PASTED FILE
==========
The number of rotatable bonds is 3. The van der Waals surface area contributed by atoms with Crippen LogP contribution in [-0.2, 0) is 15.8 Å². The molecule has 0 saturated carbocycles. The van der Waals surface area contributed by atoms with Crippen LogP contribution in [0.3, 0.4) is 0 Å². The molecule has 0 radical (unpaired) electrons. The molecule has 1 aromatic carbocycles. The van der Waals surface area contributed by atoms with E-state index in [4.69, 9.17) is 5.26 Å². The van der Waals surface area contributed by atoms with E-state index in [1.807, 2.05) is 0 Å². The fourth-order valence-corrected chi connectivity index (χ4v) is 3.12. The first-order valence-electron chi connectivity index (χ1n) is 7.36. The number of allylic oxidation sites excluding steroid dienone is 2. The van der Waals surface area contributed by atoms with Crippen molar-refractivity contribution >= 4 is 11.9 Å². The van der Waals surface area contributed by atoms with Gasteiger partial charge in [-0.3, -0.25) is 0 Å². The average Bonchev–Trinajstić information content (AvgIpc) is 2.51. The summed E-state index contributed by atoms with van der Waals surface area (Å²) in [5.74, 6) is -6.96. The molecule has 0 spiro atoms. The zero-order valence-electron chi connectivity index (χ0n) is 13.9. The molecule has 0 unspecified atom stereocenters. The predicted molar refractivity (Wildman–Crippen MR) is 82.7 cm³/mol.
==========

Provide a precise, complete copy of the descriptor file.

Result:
The number of rotatable bonds is 3. The van der Waals surface area contributed by atoms with Crippen LogP contribution in [-0.2, 0) is 15.8 Å². The molecule has 0 saturated carbocycles. The van der Waals surface area contributed by atoms with Crippen LogP contribution in [0.3, 0.4) is 0 Å². The molecule has 0 radical (unpaired) electrons. The molecule has 1 aromatic carbocycles. The van der Waals surface area contributed by atoms with E-state index in [4.69, 9.17) is 5.26 Å². The van der Waals surface area contributed by atoms with E-state index in [1.807, 2.05) is 0 Å². The fourth-order valence-corrected chi connectivity index (χ4v) is 3.12. The first-order valence-electron chi connectivity index (χ1n) is 7.36. The number of allylic oxidation sites excluding steroid dienone is 2. The van der Waals surface area contributed by atoms with Crippen molar-refractivity contribution >= 4 is 11.9 Å². The van der Waals surface area contributed by atoms with Gasteiger partial charge in [-0.3, -0.25) is 0 Å². The average Bonchev–Trinajstić information content (AvgIpc) is 2.51. The summed E-state index contributed by atoms with van der Waals surface area (Å²) in [5.74, 6) is -6.96. The molecule has 0 spiro atoms. The zero-order valence-electron chi connectivity index (χ0n) is 13.9. The molecule has 0 unspecified atom stereocenters. The predicted molar refractivity (Wildman–Crippen MR) is 82.7 cm³/mol.